Calculating confidence intervals for the variance of the residuals in R

I have three variables:

• Number of house sales
• Month (in couples)
• Region of a city (N-W-E-S)

and I want to calculate confidence intervals for the residual of the errors. So, given the data:

month <- c("1", "1", "1", "1", "2", "2", "2", "2", "3", "3", "3",
"3", "4", "4", "4", "4", "5", "5", "5", "5", "6", "6", "6",
"6")
region <-c("1", "2", "3", "4", "1", "2", "3", "4", "1", "2", "3",
"4", "1", "2", "3", "4", "1", "2", "3", "4", "1", "2", "3",
"4")
sales <-c(85, 107, 61, 22, 40, 65, 58, 51, 60, 41, 45, 27, 15,
30, 68, 63, 28, 3, 57, 12, 36, 21, 10, 16)

data <- cbind(sales, month, region)
data <- as.data.frame(data)

salesmod <- lm(sales ~ month + region, data=data)
summary(salesmod)
anova(salesmod)


We can check the degrees of freedom and the sum of the residuals from the summary(salesmod) and anova(salesmod).


Call:
lm(formula = sales ~ month + region, data = data)

Residual standard error: 22.88 on 15 degrees of freedom
Multiple R-squared:  0.4855,    Adjusted R-squared:  0.2111
F-statistic: 1.769 on 8 and 15 DF,  p-value: 0.1623

> anova(salesmod)
Analysis of Variance Table

Response: sales
Df Sum Sq Mean Sq F value Pr(>F)
month      5 6368.7 1273.74  2.4325 0.0835 .
region     3 1042.8  347.60  0.6638 0.5871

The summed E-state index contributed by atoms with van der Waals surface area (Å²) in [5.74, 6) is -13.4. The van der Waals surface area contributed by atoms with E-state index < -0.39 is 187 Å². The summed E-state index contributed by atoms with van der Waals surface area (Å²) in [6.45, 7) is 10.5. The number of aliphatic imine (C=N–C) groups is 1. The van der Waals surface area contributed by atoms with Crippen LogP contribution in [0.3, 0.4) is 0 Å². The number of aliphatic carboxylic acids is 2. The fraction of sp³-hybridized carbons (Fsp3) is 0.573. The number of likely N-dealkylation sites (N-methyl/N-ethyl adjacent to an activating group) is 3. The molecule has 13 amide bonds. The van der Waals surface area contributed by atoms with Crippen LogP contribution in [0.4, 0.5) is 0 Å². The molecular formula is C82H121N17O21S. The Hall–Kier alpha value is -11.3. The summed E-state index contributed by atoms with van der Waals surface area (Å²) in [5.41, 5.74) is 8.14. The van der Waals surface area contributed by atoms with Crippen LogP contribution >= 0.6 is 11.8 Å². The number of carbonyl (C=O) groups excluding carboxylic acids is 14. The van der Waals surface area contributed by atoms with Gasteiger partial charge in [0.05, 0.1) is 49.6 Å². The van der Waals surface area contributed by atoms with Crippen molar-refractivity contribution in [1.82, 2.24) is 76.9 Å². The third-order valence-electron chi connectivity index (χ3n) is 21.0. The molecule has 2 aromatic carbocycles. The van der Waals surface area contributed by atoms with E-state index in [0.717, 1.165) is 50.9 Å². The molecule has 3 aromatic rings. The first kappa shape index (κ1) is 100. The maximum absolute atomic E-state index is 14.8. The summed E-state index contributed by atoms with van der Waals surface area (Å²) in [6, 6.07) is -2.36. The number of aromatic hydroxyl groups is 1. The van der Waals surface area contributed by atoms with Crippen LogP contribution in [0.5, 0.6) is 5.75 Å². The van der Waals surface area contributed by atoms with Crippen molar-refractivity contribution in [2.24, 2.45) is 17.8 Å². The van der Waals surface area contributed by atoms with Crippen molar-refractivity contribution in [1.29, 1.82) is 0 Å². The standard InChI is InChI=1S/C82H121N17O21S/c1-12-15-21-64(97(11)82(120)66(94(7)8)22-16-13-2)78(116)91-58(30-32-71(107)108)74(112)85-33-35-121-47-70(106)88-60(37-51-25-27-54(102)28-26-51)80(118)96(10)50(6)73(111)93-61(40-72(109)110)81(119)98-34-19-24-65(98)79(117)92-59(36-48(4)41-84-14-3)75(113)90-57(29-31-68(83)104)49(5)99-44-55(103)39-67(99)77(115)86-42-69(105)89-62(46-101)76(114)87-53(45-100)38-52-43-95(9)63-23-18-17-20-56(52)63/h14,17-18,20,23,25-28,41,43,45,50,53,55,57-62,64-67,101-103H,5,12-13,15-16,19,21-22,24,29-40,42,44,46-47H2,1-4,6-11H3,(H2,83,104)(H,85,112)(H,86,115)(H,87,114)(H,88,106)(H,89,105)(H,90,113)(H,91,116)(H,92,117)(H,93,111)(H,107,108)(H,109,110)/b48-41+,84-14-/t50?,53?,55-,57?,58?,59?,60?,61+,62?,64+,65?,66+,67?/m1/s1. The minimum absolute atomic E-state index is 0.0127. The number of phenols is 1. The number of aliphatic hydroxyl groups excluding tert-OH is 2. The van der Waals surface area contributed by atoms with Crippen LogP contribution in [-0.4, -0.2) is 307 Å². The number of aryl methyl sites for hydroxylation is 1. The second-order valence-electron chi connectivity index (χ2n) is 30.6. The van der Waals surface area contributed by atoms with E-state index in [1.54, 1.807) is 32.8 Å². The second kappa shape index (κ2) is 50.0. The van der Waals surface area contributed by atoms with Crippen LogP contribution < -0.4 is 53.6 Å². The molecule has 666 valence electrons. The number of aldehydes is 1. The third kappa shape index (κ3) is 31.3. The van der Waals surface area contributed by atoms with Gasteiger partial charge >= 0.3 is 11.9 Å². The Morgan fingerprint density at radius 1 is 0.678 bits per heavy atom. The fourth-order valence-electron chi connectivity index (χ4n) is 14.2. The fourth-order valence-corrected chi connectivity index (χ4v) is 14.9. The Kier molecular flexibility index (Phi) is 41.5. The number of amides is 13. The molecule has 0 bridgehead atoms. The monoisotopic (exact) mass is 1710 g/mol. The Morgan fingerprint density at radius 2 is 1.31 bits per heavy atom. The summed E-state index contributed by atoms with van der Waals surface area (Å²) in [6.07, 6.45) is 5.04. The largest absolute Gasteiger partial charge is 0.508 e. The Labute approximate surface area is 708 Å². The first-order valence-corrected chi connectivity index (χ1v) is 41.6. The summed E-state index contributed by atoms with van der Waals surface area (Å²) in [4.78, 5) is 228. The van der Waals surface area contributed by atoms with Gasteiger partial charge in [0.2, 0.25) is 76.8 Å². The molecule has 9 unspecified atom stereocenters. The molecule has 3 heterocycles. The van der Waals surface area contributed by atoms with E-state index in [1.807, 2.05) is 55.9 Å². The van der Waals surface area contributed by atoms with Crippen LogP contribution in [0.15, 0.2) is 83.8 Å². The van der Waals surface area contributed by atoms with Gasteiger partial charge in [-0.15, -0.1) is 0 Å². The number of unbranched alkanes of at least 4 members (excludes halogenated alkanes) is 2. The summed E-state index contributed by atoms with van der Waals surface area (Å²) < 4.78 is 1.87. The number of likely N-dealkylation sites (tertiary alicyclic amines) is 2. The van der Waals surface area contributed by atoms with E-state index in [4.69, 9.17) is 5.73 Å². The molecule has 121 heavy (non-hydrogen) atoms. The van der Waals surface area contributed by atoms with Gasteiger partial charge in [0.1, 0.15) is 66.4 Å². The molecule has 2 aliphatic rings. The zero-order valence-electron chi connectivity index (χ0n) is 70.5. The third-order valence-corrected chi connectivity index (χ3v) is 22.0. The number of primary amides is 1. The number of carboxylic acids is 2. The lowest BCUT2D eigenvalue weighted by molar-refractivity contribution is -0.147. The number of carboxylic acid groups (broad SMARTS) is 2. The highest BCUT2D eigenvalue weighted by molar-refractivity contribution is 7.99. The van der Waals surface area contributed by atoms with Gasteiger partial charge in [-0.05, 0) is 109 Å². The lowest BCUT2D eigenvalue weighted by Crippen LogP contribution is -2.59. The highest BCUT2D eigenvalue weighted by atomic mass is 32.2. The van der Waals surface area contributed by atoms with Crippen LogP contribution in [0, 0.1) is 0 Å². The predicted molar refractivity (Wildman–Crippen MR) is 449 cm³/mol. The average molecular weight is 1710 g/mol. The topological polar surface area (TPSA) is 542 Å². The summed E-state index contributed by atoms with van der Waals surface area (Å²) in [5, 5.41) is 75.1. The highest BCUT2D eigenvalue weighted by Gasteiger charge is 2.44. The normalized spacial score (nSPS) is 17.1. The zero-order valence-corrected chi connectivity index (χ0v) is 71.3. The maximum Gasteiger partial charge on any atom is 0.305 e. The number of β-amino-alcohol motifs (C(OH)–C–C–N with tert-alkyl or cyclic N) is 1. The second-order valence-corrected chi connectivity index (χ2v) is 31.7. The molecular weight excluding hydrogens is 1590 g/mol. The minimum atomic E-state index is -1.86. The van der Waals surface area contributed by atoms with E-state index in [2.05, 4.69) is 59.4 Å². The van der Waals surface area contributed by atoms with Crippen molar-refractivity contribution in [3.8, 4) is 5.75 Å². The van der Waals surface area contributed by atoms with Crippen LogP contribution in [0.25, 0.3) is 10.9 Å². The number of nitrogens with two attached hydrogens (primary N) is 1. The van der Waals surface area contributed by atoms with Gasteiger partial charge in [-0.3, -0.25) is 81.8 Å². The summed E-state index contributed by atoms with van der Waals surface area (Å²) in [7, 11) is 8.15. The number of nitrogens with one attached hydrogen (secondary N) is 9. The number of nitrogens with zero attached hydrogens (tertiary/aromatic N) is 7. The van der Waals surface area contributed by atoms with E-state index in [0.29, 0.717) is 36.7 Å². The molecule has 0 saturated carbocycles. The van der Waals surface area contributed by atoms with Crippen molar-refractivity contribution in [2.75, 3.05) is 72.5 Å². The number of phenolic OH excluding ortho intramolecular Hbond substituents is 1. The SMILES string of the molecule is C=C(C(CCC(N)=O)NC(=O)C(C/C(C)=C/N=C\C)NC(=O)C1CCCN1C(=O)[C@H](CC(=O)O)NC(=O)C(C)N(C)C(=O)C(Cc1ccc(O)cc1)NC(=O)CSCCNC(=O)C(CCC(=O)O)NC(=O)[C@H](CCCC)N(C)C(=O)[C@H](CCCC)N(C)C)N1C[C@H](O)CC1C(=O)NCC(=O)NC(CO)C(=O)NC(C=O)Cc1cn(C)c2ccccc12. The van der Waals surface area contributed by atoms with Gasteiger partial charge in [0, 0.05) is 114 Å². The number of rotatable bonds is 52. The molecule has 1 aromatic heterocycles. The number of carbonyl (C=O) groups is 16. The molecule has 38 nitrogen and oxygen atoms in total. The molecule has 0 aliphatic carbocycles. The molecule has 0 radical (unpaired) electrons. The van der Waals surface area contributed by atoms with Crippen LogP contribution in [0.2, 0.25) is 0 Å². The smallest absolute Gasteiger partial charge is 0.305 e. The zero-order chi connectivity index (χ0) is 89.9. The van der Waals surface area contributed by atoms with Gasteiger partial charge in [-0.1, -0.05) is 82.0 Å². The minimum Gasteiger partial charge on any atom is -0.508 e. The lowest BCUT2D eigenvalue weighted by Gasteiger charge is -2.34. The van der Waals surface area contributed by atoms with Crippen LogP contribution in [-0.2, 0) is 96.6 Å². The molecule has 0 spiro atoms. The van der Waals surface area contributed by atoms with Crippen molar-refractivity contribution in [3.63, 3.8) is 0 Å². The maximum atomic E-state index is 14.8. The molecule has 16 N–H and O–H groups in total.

Residuals 15 7854.5  523.63
---
Signif. codes:  0 ‘***’ 0.001 ‘**’ 0.01 ‘*’ 0.05 ‘.’ 0.1 ‘ ’ 1


So the variance of the residuals would be $$523.63/15=34.90867$$, but how do I compute a confidence intervals for this value (of given 95% confidence).

You seem to have made a small mistake. The variance of residuals is $$7854.5/15=523.63$$ (you have divided twice).

Now, what you are looking for is distribution of the estimate of the variance of true errors ($$\varepsilon$$) so that you can construct a confidence interval for it.

First let $$\boldsymbol{\varepsilon} \sim N(\mathbf{0},\sigma^2I)$$. Now the estimate for $$\sigma^2$$ is (where $$K$$ is the number of paramters in the model):

\begin{align} s^2 \equiv \frac{\mathbf{e'e}}{n-K} = \frac{\boldsymbol{\varepsilon'}M\boldsymbol{\varepsilon}}{n-K} \end{align}

So for this you can use the following property that (taken directly from this wiki page)

If $$Y$$ is a vector of $$k$$ i.i.d. standard normal random variables and $$A$$ is a $$k\times k$$ symmetric, idempotent matrix with rank $$k-n$$, then the quadratic form $$Y^{T}AY$$ is chi-square distributed with $$k-n$$ degrees of freedom.

Since $$M$$ is idempotent and symmetric with rank $$n-K$$, it is clear that:

$$\Big(\frac{\boldsymbol{\varepsilon'}}{\sigma}\Big)M\Big(\frac{\boldsymbol{\varepsilon}}{\sigma}\Big) = \frac{n-K}{\sigma^2}s^2 \sim \chi^2_{(n-K)}$$

This can be used now to construct the confidence interval:

$$Pr\bigg(q_{\alpha/2}<\frac{n-K}{\sigma^2}s^2 < q_{1-\alpha/2}\bigg)=1-\alpha$$

$$Pr\bigg(\frac{n-K}{q_{1-\alpha/2}}s^2 < \sigma^2 < \frac{n-K}{q_{\alpha/2}}s^2 \bigg) = 1-\alpha$$

where $$q_p$$ is the $$p^{th}$$ quantile of $$\chi^2_{(n-K)}$$

Based on your data, we can use qchisq in R to get these quantilies.

# lower bound:
sum(salesmod$residuals^2)/qchisq(0.975,df=15) [1] 285.7373 # upper_bound sum(salesmod$residuals^2)/qchisq(0.025,df=15)
[1] 1254.277

• This is a quite non-robust interval, it would be interesting to see the answer augmented with a more robust alternative! Commented May 8, 2021 at 14:41
• @kjetilbhalvorsen: that would be great! I am certainly interested in a better answer as this was just an attempt from me. Commented May 8, 2021 at 16:27